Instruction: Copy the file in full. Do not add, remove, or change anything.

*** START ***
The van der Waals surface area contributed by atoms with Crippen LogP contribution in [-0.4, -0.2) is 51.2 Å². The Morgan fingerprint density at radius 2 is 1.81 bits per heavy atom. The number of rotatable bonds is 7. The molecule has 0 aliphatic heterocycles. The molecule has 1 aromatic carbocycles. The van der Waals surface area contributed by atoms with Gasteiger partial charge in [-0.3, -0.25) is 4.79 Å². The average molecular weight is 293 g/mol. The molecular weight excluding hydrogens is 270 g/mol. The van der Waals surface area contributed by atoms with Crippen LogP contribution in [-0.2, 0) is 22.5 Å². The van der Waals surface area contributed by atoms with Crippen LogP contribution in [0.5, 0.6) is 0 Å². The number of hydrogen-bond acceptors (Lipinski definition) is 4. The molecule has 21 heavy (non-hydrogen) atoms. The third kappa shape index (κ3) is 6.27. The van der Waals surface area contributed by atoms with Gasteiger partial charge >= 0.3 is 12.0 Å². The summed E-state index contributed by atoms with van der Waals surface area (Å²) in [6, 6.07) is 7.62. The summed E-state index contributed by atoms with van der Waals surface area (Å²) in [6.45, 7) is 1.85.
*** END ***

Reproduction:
The van der Waals surface area contributed by atoms with Crippen LogP contribution in [-0.4, -0.2) is 51.2 Å². The Morgan fingerprint density at radius 2 is 1.81 bits per heavy atom. The number of rotatable bonds is 7. The molecule has 0 aliphatic heterocycles. The molecule has 1 aromatic carbocycles. The van der Waals surface area contributed by atoms with Gasteiger partial charge in [-0.3, -0.25) is 4.79 Å². The average molecular weight is 293 g/mol. The molecular weight excluding hydrogens is 270 g/mol. The van der Waals surface area contributed by atoms with Crippen LogP contribution in [-0.2, 0) is 22.5 Å². The van der Waals surface area contributed by atoms with Crippen LogP contribution in [0.5, 0.6) is 0 Å². The number of hydrogen-bond acceptors (Lipinski definition) is 4. The molecule has 21 heavy (non-hydrogen) atoms. The third kappa shape index (κ3) is 6.27. The van der Waals surface area contributed by atoms with Gasteiger partial charge >= 0.3 is 12.0 Å². The summed E-state index contributed by atoms with van der Waals surface area (Å²) in [6, 6.07) is 7.62. The summed E-state index contributed by atoms with van der Waals surface area (Å²) in [6.45, 7) is 1.85.